• Service Corps of Retired Executives (SCORE) (affiliated with the U.S. Small Business Administration).

Tip: To reduce risk, select insurance underwriters with top ratings from Best’s (Best Insurance Reports: Property-Casualty Ed. and Life-Health Ed. Published annually by A.M. Best Company, Oldwick, N.J.). HMOs and Blue Cross/Blue Shield are not rated by Best but are regulated by state governments.

Tip: Check with other users and state regulators on the history of the particular plan you are considering.

 

Rising costs are prompting small business owners to take a look at a form of health care coverage previously considered an option only for big business: self-insurance. With self-insurance, the business predetermines and then pays a portion or all of the medical expenses of employees in a manner similar to that of traditional health care providers. Funding comes through the establishment of a trust or a simple reserve account. As with other health care plans, the employee may pay a portion of the cost of premiums. Catastrophic coverage is usually provided through a “stop loss” policy, a type of coinsurance purchased by the company.

The plan may be administered directly by the company or through an administrative services contract.

The advantages of self-insurance are listed below:

  • Programs can be flexible. They are designed to reflect employee needs, including medical and dental care, prescriptions and so on.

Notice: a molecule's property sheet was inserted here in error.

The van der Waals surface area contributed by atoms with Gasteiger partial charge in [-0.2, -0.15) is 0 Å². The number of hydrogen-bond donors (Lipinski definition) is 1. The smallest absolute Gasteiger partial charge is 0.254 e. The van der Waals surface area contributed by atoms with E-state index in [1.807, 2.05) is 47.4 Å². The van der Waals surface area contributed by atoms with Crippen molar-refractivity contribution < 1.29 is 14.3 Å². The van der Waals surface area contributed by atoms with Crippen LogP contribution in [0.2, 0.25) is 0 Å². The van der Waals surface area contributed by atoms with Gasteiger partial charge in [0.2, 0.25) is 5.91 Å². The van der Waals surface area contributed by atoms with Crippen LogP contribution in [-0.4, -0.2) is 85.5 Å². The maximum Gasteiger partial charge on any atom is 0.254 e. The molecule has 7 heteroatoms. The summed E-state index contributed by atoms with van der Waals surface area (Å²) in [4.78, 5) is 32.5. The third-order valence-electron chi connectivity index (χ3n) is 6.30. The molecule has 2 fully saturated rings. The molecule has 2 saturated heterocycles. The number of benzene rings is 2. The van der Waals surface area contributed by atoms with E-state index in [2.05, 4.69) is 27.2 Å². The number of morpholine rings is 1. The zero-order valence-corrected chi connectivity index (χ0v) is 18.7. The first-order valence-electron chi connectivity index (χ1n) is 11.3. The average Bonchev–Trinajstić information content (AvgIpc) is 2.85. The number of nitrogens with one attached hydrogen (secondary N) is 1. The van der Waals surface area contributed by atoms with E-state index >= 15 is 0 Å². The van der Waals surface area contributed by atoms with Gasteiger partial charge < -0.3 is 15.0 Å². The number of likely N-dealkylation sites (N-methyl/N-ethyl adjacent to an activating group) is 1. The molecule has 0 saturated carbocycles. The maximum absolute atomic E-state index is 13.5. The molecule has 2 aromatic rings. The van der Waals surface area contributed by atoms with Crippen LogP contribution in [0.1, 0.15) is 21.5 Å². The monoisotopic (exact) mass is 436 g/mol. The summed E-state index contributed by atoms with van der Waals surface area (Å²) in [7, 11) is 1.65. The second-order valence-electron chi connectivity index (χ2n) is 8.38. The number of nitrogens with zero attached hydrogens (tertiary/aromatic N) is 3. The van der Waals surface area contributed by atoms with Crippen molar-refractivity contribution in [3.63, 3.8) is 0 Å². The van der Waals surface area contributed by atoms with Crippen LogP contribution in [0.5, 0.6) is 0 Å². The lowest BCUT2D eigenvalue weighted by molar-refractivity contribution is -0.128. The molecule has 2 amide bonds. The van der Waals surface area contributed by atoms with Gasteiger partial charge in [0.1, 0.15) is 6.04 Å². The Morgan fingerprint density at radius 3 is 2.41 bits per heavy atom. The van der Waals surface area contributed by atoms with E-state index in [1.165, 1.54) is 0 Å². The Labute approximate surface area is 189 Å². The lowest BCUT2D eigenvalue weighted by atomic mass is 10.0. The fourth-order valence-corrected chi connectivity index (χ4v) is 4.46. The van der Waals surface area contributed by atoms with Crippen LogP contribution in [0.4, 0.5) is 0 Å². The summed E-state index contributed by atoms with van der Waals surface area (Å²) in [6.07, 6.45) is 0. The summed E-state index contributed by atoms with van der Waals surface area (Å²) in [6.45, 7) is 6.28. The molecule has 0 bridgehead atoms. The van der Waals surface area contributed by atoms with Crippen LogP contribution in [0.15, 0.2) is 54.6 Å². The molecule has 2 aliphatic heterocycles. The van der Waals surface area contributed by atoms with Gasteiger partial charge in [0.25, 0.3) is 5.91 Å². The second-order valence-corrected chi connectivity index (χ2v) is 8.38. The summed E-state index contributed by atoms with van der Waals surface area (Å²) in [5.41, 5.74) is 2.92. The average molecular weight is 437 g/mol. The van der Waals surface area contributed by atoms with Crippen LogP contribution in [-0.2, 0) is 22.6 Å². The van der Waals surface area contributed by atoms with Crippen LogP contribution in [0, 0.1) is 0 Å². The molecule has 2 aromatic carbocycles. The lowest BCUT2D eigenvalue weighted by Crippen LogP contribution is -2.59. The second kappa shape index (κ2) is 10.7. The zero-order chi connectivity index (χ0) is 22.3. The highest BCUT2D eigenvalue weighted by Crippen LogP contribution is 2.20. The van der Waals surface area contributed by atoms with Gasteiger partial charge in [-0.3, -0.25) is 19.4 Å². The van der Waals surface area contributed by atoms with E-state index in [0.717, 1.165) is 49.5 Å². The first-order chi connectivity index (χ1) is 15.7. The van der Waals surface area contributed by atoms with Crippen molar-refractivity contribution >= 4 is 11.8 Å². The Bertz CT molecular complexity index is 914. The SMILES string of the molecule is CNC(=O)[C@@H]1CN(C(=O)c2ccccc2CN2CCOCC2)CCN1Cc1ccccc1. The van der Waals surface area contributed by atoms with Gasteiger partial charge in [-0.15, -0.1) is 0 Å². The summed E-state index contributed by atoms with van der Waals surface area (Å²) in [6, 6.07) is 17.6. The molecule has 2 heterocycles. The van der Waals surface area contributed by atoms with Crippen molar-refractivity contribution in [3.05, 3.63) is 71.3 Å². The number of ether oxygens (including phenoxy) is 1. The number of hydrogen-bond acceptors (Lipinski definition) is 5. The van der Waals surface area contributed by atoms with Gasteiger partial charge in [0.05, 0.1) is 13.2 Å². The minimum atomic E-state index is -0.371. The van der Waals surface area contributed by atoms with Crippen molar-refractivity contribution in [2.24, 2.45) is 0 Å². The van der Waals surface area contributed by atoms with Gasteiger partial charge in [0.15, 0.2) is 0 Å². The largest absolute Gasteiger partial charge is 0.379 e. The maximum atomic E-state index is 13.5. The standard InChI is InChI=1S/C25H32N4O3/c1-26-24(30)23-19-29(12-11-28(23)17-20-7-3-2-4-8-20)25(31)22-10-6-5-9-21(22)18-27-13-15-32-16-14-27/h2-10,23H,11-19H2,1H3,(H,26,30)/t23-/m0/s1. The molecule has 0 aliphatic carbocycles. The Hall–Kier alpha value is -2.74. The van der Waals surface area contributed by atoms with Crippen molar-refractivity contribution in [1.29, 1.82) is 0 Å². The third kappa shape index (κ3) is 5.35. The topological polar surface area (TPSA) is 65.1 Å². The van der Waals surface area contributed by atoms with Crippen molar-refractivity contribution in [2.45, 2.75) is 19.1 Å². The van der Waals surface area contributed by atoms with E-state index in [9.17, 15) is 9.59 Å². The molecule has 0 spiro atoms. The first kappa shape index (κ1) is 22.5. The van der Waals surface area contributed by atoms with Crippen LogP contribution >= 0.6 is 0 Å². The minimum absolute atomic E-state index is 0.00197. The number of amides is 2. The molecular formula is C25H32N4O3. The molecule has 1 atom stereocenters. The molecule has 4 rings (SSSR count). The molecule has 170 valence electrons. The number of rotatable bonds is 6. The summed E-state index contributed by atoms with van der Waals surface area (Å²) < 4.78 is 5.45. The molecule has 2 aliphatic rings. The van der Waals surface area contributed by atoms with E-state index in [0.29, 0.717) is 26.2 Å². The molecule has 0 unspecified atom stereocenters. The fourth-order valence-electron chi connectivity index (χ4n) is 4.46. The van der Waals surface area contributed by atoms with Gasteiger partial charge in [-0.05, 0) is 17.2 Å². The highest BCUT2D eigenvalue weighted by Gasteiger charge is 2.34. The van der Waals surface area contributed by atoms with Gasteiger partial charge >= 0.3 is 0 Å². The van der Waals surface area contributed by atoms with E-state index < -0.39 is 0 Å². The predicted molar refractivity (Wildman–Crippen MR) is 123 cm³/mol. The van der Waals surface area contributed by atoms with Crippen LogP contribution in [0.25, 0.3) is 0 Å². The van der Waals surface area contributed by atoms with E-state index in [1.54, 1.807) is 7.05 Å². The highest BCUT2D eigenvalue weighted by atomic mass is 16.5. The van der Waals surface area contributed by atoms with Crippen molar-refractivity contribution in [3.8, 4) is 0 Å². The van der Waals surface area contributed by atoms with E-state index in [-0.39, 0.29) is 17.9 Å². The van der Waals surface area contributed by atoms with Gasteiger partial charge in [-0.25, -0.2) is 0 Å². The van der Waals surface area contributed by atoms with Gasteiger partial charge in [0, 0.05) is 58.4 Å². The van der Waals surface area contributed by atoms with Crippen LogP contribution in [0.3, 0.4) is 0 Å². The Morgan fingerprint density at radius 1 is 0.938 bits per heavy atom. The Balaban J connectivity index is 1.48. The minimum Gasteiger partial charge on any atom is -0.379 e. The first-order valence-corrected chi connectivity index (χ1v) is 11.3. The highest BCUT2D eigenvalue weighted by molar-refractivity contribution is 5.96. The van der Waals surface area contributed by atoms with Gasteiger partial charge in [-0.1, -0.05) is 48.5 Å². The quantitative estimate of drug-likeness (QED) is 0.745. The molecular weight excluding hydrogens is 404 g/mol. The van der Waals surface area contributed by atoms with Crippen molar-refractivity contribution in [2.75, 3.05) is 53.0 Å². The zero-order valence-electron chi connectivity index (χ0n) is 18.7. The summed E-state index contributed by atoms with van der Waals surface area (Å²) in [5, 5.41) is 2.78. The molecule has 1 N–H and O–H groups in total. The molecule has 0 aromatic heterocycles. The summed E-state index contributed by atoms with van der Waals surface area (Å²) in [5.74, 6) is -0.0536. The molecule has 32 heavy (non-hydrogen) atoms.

• Mandated benefit laws and state insurance premium taxes do not affect these plans.
  • The employer retains control over the timing and amount of funds paid into the plan and can manage costs more directly.
  • Administration of these plans can be more efficient.
  • Over time, these plans can save money.

The drawbacks to self-insurance include the following:

  • Health care is costly and heavy claims years may prove extraordinarily expensive.
  • Commitment for the long haul is necessary to achieve significant savings.

Caution: While insurance can be a viable option for small businesses, it should be undertaken only after careful study.

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The Patient Protection and Affordable Care Act of 2010, in concert with the enactment of the Health Care and Education Tax Credits Reconciliation Act of 2010, resulted in a number of changes that affect smaller business owners. Here are the highlights:

If you have 50 or fewer full-time equivalent (FTE) employees (generally, workers whose income you report on a W-2 at the end of the year) you are considered a small business under the health care law.

As a small business, you may get insurance for yourself and your employees through the SHOP (Small Business Health Options Programs) Marketplace. This applies to non-profit organizations as well.

If you have fewer than 25 employees, you may qualify for the Small Business Tax Credit Non-profit organizations can get a smaller tax credit. Small businesses and tax-exempt organization that employ 25 or fewer, full-time equivalent workers with average incomes of $51,600 or less in 2015 (as adjusted for inflation since 2014), and,that pay at least half (50 percent) of the premiums for employee health insurance coverage are eligible for the Small Business Health Care Tax Credit.

Starting in 2014, the tax credit is worth up to 50 percent of your contribution toward employees’ premium costs (up to 35 percent for tax-exempt employers). The tax credit is highest for companies with fewer than 10 employees who are paid an average of $25,800 or less. The smaller the business, the bigger the credit is. For tax years 2010 through 2013, the maximum credit was 35 percent for small business employers and 25 percent for small tax-exempt employers such as charities.

Note: The credit is available only if you get coverage through the SHOP Marketplace.

Beginning in 2016, the SHOP Marketplace is open to employers with 100 or fewer FTEs.